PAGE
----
‘Hamish MacBeth: Wee Jock’s Lament’

❉ Sometimes the best dabbling in the occult come from sources for which this is a rarity, writes Michael Collins.

Hamish Macbeth (BBC)

“But what in the world constitutes a ghost except the fact of its being known for one?”
“I can’t say. But that’s the story.”
“That there’s a ghost, but that nobody knows it’s a ghost?”
“Well — not till afterward, at any rate.”
“Till afterward?”
“Not till long, long afterward.”

– Edith Wharton, Afterward

Isn’t it fun when a successful show decides to muddy its own genre waters? Fires in the Fall, a successful extended special of police procedural Bergerac, involved an arsonist ghost tracking down those who covered up the accidental death of a child. Falling in with the rules of the ghost story set out by M.R. James in 1927, there is a rational explanation for the events, but one so narrow as to not be practicable. BBC daytime regulars Doctors have been known to dabble with the supernatural at times also, and Boy Meets World once turned into a tribute to the Hallowe’en films. Sometimes the best dabbling in the occult come from sources for which this is a rarity.

Hamish Macbeth (BBC)

Take Hamish MacBeth as one example. For, in 1995 with the series gaining over 10 million viewers each Sunday night, the series decided to present a lament for the dead and presented us with not one, not two but three different ghosts at teatime. And, much like the characters in an Edith Wharton, the audience only realised this after the fact.

Not that MacBeth was a series in which the spirits would stand out as uniquely odd. It had already used West Side Story to criticise the differences in the Scottish religious divide. We had comedy accidental cannibalism, gritty attempted murder and a police officer aided by the village psychic, so ghosts were practically at home in this part of the Scottish Highlands. In fact, if you believe the local folklore, ghosts are meant to outnumber the living in those parts, so a ghost story is only following quota!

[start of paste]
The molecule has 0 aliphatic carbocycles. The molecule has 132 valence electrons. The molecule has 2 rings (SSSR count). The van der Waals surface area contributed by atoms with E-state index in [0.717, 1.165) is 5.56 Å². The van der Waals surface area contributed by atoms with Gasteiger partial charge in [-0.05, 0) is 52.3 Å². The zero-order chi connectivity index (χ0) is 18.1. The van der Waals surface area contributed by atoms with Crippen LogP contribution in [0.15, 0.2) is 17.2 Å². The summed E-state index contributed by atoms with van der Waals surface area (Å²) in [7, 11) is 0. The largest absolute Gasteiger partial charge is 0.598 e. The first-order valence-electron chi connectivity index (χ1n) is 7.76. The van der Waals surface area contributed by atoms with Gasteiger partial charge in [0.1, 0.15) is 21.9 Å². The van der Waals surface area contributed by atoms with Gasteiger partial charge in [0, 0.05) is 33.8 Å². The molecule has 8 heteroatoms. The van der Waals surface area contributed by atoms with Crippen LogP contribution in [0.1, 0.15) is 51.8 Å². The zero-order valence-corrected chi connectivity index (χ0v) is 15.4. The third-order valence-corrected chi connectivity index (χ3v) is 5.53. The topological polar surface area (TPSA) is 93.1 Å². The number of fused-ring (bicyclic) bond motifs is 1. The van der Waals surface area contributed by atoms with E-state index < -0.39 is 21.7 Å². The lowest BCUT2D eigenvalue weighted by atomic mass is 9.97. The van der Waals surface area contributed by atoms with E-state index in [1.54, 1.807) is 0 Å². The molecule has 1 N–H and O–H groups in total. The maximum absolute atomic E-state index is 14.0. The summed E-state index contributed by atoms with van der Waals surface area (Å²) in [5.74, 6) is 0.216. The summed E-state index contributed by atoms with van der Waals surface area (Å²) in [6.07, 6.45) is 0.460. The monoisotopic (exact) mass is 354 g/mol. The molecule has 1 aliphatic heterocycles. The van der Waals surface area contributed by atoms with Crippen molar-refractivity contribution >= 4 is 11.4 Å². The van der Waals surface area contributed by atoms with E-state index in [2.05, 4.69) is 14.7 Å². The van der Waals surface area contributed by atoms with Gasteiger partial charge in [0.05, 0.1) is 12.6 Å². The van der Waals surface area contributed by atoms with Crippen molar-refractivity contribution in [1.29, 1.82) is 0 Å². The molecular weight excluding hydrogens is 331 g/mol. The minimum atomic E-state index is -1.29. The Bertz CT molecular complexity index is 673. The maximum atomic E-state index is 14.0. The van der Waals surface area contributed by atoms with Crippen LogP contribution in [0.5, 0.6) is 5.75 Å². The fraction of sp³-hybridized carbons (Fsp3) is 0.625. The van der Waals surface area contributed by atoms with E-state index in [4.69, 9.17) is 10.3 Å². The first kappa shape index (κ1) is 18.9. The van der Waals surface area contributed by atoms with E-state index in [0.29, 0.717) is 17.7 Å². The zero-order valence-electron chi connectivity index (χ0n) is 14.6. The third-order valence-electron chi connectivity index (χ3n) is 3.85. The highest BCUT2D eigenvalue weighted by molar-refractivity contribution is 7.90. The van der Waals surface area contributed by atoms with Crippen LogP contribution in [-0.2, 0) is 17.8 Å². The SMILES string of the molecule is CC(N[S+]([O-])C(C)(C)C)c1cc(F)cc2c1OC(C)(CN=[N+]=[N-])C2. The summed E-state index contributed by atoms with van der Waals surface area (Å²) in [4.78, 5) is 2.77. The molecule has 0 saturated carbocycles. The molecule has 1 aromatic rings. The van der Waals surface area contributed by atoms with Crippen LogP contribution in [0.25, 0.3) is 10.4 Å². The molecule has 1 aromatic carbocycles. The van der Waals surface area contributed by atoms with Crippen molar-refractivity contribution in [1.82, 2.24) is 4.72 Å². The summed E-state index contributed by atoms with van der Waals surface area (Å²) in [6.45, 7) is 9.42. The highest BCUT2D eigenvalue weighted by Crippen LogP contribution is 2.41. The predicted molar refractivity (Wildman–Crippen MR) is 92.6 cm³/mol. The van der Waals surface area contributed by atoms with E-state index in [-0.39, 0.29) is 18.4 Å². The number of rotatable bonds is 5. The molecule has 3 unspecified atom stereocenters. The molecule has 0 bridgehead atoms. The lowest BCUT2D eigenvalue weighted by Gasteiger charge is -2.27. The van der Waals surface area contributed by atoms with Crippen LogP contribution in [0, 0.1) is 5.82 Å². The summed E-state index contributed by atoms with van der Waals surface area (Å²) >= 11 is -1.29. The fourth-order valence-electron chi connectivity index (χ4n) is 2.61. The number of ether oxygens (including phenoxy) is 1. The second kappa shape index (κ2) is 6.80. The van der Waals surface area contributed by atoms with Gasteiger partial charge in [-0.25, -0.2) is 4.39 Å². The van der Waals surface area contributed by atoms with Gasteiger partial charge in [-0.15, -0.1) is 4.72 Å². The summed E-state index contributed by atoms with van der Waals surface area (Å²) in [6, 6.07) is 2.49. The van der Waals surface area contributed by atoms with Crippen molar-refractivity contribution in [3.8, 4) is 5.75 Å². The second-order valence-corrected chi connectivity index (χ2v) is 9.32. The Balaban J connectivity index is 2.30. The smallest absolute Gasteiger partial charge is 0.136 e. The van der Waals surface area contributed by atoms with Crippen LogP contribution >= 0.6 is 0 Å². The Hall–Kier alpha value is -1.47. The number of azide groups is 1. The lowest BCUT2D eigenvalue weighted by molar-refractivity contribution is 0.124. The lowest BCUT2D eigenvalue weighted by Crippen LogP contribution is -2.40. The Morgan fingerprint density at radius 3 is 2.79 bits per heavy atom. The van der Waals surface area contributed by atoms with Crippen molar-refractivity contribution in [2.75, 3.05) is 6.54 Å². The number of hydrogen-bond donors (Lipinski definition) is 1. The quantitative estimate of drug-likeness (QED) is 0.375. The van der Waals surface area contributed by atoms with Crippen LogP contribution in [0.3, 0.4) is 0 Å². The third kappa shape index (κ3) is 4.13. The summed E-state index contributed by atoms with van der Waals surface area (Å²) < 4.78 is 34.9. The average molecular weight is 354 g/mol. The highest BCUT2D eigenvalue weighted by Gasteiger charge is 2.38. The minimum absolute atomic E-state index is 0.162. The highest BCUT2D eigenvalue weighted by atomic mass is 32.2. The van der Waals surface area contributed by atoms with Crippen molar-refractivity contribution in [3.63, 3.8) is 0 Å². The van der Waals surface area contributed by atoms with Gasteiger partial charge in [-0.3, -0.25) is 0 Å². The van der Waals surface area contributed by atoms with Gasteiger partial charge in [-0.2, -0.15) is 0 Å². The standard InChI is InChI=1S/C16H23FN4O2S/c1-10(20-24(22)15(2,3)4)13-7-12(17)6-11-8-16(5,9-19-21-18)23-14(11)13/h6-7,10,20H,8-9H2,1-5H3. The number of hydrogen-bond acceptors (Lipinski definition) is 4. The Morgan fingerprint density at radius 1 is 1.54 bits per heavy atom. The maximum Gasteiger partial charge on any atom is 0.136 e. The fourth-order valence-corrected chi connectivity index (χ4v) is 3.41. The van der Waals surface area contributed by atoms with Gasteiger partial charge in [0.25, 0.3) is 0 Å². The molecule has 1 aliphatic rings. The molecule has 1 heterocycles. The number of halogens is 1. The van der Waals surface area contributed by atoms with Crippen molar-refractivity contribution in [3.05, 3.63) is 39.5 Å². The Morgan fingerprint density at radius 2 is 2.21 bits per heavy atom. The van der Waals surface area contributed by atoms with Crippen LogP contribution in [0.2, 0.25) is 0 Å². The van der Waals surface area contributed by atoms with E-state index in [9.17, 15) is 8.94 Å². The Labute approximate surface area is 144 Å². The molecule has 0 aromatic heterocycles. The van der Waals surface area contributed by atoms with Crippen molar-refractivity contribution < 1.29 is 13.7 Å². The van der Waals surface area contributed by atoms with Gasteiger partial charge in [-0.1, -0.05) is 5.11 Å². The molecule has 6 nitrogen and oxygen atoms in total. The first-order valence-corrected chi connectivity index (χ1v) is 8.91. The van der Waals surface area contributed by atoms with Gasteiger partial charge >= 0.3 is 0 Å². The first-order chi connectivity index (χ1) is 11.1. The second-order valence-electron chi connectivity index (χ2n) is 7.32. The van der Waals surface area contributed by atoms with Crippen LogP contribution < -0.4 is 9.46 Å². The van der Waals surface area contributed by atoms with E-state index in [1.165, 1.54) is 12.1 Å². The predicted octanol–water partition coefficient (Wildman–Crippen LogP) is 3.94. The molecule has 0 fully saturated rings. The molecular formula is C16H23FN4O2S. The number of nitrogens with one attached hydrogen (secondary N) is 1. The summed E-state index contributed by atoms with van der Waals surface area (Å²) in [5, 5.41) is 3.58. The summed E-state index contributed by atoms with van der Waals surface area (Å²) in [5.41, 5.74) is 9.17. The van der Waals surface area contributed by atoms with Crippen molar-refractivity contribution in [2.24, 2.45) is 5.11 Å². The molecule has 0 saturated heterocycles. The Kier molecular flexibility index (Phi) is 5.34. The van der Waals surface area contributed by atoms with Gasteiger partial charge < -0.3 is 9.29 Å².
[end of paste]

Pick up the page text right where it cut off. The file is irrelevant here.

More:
Hamish MacBeth was a black comedy sitcom about the titular police officer, played by a young Robert Carlyle, who was posted to a Lochside Scottish village straight out of Twin Peaks. Or Wester Ross, Scotland, as its also known. Helped and hindered by the locals who fondly remember “the man before the man before MacBeth”, he solves crimes large and small, and tries to avoid promotion away from a relatively cosy environment.

Well, it was relatively cosy until the episode Wee Jock’s Lament happened.

Hamish Macbeth – Series 1, Wee Jock’s Lament © Acorn TV

The world of Lochdubh is shocked one sleepy morning, when a car driven by strangers hits Wee Jock, the West Highland Terrier beloved of Hamish. The two strangers are Glasgow criminals on the run, and MacBeth was delayed to the scene by giving a lift to a young woman lost hiking in the Scottish countryside. Much to the upset of the watching nation, the poor dug bought the farm, and was soon preserved for burial in a kitchen freezer. You think I’m kidding…